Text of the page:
With respect to the seals that were attached to trailer's doors, again, it is not clear if those items still exist or whether pictures were taken of them. In fact, at the evidentiary hearing the defense did not ask any questions about whether the seals still exist or what happened to them. Accordingly, the defense has not met its burden in showing the seals were destroyed in bad faith (if they have indeed been destroyed).

For the reasons detailed above, the Court recommends that the motion to suppress evidence based on the destruction of evidence be denied. D. Motion to Suppress Evidence and Statements

1. Prolonged traffic stop

The defendant argues that the marijuana and his statements made to law enforcement should be suppressed because the traffic stop was unlawfully prolonged in violation of Rodriguez v. United States, 135 S.Ct. 1609 (2015). The defense contends that the mission of the traffic stop was completed when Trooper Duckett gave the defendant written warnings for the traffic infractions. The defense submits that Trooper Duckett unlawfully prolonged the stop in order to obtain the defendant's consent to search the trailer.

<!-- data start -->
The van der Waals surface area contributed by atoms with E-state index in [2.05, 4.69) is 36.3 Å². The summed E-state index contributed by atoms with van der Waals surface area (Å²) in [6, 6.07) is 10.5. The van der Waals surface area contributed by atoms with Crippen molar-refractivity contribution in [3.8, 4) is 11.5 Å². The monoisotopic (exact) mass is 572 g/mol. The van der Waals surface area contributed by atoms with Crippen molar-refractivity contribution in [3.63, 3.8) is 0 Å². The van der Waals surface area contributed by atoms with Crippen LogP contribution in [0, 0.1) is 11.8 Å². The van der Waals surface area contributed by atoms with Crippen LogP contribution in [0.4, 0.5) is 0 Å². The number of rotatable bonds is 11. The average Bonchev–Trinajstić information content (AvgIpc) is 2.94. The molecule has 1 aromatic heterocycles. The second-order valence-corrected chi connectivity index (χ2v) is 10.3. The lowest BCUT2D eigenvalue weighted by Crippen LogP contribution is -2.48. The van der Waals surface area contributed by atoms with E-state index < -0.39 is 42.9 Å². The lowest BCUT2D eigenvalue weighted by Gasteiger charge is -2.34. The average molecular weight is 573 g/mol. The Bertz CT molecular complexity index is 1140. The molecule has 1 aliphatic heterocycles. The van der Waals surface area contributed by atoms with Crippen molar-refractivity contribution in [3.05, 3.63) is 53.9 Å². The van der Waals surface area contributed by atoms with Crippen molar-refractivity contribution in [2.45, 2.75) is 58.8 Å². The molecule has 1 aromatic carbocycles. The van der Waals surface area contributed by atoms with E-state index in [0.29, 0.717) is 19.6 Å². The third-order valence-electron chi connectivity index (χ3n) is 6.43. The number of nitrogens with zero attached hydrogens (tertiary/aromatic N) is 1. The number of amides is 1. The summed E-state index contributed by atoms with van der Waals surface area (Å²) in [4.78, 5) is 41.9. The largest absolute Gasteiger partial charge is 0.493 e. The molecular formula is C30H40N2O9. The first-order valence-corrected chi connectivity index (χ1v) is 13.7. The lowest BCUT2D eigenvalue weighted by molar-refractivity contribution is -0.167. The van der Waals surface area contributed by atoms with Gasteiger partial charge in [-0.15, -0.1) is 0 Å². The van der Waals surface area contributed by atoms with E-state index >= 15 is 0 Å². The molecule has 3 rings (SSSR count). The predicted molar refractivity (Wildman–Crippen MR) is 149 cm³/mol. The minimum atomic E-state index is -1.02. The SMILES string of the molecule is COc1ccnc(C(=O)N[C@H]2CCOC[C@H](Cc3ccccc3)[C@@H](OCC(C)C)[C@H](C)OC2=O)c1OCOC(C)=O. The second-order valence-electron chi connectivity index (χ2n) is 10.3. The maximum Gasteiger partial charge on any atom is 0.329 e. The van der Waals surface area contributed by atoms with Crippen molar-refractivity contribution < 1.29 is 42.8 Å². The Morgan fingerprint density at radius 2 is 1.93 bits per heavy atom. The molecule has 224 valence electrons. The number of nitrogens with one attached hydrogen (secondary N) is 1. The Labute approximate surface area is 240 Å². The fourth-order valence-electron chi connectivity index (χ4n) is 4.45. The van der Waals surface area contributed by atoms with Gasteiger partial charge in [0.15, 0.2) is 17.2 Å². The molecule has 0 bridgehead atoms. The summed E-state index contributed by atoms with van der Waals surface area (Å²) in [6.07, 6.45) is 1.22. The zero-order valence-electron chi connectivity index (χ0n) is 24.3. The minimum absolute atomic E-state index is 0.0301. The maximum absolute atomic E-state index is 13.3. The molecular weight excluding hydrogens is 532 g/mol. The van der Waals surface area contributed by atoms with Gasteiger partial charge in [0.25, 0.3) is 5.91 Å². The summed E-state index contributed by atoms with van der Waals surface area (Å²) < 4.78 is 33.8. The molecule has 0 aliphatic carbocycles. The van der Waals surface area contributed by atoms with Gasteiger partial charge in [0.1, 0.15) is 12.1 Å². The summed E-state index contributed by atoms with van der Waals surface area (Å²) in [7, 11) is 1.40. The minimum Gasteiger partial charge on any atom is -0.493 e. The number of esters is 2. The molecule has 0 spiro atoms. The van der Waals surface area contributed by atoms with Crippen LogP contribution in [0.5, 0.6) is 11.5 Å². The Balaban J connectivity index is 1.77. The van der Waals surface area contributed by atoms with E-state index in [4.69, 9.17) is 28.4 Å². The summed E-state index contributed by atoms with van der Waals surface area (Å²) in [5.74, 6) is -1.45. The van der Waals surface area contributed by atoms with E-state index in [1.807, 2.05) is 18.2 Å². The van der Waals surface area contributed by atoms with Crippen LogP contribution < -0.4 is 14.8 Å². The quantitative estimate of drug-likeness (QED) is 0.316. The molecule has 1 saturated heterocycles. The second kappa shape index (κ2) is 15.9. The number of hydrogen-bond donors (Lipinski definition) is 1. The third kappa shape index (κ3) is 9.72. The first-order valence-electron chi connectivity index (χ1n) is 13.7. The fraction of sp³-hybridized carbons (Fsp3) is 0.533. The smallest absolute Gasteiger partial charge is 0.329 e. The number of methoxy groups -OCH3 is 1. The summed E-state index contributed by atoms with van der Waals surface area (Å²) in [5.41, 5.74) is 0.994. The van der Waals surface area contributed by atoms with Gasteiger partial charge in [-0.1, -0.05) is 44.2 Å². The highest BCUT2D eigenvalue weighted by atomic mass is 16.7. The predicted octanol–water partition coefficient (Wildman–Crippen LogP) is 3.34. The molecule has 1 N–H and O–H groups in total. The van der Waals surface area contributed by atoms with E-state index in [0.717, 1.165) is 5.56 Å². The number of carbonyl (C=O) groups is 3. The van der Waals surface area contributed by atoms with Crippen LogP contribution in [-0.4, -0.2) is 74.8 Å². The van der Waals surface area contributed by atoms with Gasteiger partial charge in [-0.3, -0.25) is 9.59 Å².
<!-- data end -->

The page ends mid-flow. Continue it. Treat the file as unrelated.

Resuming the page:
The government first argues that the traffic stop was not unlawfully prolonged because Trooper Duckett asked for consent to search the trailer immediately after issuing the written warnings while the defendant and Trooper Duckett were still at the patrol car. The government also argues that the continued conversation between the defendant and Trooper Duckett before the defendant returned to his vehicle was a consensual encounter. Finally, the government argues that even if the traffic stop was unlawfully prolonged and not a consensual encounter, Trooper Duckett had a reasonable suspicion to conduct a search of the trailer based on the collective knowledge doctrine. Specifically, the reasonable suspicion arose from the investigation conducted by HSI agents prior to the traffic stop as well as Trooper Duckett's own observations.